Hundreds of migratory seabirds wash ashore in California

Sara Bogard stopped her dog as the two began to descend the cliff to Manchester Beach along the Mendocino coast.

Below, as far as she could see, dozens of dead and dying birds lay on the beach.

“The smell hit me first,” Bogard said, describing the musty, basement-like smell of the northern fulmars scattered on the beach that mid-December morning. The smell, she recalled, was “like a grandmother’s closet.”

What stranded these offshore birds is not yet known. Researchers and vets who examined them – both the injured and the dead – say they were rather young and emaciated. Many had lesions on their feet that vets have identified as papillomavirus — from the same family of viruses that give humans warts but are found only in fulmars.

“We don’t know if it’s the virus that’s making these birds sick, or if it’s the poor condition of these birds that’s causing the virus to bloom,” said Rebecca Duerr, a veterinarian with the International Bird Rescue Organization who works on rehab -Facilities has in San Pedro and Fairfield.

Resembling gulls to the untrained eye, fulmars are a subarctic species that spend most of their lives at sea. During the summer months, they congregate on rocky outcrops in arctic waters and the northern Bering Sea, where they breed, lay eggs, and raise their young while these frigid waters are teeming with nutritious prey—squid, fish, and crustaceans.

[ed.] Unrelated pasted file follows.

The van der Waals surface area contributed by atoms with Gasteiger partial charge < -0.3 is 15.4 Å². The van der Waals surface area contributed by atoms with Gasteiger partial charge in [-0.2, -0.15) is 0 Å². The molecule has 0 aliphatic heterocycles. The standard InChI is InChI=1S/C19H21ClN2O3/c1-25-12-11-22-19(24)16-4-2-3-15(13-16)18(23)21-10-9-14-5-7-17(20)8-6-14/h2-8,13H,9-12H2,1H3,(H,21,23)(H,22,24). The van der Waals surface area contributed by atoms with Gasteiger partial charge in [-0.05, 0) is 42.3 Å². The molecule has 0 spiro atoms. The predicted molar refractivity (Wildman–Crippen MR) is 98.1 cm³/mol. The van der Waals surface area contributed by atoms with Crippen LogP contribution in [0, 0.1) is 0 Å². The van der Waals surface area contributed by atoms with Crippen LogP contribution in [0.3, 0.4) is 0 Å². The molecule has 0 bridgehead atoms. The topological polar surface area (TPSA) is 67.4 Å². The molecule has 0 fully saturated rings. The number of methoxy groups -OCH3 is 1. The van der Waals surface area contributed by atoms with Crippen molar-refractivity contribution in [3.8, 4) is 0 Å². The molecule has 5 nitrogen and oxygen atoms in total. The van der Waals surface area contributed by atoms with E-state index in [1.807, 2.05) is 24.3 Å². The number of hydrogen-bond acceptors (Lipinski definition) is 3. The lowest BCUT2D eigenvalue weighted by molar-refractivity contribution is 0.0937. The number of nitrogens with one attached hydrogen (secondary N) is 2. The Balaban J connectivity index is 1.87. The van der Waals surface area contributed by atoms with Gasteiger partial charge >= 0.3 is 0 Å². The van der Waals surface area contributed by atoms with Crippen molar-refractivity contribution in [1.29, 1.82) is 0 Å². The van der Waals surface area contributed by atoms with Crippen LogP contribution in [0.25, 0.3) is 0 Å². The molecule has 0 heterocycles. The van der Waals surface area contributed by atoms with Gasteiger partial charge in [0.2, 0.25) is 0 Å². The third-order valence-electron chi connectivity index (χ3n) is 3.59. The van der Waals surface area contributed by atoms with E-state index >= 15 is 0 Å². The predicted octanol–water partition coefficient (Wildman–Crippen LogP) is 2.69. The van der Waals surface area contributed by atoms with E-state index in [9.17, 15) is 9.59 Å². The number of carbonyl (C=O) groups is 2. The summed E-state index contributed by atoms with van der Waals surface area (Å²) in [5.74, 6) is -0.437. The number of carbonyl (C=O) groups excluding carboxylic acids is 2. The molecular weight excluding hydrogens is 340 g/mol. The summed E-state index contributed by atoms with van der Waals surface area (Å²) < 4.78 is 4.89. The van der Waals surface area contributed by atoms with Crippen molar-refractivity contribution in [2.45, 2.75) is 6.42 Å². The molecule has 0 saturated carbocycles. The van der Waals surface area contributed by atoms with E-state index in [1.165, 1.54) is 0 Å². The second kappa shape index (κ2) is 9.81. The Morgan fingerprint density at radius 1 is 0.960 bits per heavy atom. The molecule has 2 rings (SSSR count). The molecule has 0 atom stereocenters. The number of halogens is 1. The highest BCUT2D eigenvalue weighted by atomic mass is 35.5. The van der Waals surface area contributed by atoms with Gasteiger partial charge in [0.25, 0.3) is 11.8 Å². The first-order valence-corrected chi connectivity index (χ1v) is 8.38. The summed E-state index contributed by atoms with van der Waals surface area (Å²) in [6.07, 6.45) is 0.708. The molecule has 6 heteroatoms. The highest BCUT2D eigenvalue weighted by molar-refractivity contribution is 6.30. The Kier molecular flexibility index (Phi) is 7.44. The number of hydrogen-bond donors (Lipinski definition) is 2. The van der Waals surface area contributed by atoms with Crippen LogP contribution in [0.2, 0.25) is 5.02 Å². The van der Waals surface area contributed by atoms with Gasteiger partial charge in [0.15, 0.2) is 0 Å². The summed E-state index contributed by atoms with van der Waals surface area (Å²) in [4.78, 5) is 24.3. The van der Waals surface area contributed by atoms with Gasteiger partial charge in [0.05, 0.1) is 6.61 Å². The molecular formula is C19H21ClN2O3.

Two wildlife rescuers holding an ailing fulmar check its vitals.

Kelly Beffa, left, and Julie Skoglund of International Bird Rescue check the vital signs of an ailing fulmar.

(Carolyn Cole/Los Angeles Times)

For the rest of the year, the birds remain offshore – often hugging each other near fishing and whaling ships – and forage on the sea surface.

Over the past half decade, scientists have documented unprecedented deaths of birds, marine mammals and other creatures in the northern waters where fulmars nest each year, The Times reported in December. Researchers say the Arctic and subarctic marine food web has been drastically altered, possibly due to climate change that has melted the ice sheets and warmed the ecosystems of this vast region.

Whether this environmental change is contributing to the stranding of young fulmars in California is unclear, said Duerr and Corinne Gibble, environmental scientists with the California Department of Fish and Wildlife’s Seabird Health Program. What is known is that the past two years have been particularly deadly for these seabirds.

In 2020, International Bird Rescue and other groups recovered 251 fulmars off the California coast, up from 262 last year. This compares to just 44 in 2019, according to Duerr and Devin Dombrowski with the Wildlife Rescue Medical Database.

“It’s not like 2003 when more than 10,000 were stranded on the California coast,” Duerr said. “But it’s definitely more than we usually see.”

Kelly Beffa captures one of seven fulmars ready to be released back into the wild.

Wildlife rescuer Kelly Beffa captures one of seven fulmars ready to be released back into the wild after rehabilitation at the center. They were found dead on Manchester Beach on the Mendocino coast in mid-December.

(Carolyn Cole/Los Angeles Times)

Last week, about 28 fulmars were seen recovering at Bird Rescue’s facility in Fairfield, northeast of San Francisco. The distinctly scented birds swam and swam in saltwater pools constructed outside the facility, while rehabilitating gulls and other birds flew back and forth in a large netted aviary nearby. A gray fulmar seemed to be enjoying the water pouring out of a drainpipe – it swam straight to the waterfall and then scooted to the side, only to repeat it.